TJU Scientists Correct Genetic Mutation That Leads to Sickle Cell Anemia
Genetics researchers at Thomas Jefferson University have demonstrated
a new gene repair technology that holds promise as a treatment for sickle
cell anemia and diseases with a similar genetic make-up. Researchers led
by Eric Kmiec, PhD, Jefferson Medical College Associate Professor of Biochemistry
and Molecular Pharmacology, report that therapeutic sequences of genes,
called chimeraplasts, corrected the mutation that causes sickle cell anemia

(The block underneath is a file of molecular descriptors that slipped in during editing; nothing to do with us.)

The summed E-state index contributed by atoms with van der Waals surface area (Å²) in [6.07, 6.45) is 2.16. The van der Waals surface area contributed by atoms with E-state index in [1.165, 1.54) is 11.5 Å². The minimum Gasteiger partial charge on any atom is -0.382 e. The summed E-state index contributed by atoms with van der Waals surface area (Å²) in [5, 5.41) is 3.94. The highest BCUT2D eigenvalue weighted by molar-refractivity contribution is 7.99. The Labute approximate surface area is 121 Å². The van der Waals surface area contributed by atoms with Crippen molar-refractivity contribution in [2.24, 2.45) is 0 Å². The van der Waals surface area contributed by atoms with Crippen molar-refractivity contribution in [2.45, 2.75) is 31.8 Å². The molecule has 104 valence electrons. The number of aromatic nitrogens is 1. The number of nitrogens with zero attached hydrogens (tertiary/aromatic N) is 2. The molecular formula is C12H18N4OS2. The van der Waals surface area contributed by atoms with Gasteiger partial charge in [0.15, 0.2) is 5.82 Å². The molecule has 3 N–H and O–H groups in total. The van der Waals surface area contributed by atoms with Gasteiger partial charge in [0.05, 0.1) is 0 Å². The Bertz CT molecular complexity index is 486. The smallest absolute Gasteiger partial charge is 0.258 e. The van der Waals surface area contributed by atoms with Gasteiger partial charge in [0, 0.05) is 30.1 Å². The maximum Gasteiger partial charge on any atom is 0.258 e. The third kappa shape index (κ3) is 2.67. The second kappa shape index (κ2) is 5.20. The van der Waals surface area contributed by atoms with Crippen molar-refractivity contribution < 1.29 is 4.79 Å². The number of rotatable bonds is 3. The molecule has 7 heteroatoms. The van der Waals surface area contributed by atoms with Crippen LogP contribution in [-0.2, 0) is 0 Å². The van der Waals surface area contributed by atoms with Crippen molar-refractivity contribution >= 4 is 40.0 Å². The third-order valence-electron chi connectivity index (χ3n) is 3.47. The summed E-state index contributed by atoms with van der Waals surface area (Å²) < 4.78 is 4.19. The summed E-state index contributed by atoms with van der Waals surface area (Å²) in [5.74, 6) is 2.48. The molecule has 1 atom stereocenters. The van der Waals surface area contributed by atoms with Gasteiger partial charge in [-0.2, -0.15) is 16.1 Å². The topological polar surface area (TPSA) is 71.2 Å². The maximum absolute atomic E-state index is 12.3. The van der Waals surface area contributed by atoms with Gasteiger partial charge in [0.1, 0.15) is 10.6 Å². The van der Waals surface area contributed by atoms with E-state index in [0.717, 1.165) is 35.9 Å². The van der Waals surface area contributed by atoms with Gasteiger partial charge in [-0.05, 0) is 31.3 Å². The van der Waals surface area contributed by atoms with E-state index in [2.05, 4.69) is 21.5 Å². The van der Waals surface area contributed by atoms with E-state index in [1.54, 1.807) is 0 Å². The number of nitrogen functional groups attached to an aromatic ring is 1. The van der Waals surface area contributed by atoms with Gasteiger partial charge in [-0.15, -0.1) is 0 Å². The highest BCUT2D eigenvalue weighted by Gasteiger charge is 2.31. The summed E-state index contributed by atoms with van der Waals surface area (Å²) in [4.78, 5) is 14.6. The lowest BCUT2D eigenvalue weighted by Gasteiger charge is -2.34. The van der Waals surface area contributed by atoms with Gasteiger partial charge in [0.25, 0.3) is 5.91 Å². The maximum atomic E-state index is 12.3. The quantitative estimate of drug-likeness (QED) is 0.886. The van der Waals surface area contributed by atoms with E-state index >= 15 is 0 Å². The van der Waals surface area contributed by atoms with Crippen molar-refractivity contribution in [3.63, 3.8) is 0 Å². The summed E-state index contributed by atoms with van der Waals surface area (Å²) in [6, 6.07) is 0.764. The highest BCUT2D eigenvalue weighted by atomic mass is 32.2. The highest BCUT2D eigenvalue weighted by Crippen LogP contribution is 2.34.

in 10 to 20 percent of the blood cells drawn from one patient. The study
was published in the September 6, 1996, issue of Science.
Sickle cell anemia affects more than 50,000 in this country, most of whom
are African American. According to Dr. Kmiec, "gene repair" can
potentially alleviate the pain and help to prevent organ damage in those
with the disease. The technology may be effective in treating other genetic
diseases, too, such as cystic fibrosis and Gaucher's Disease. Dr. Kmiec's
research team includes scientists from Jefferson's Kimmel Cancer Center,
Cooper Medical Center, and Cornell University School of Medicine.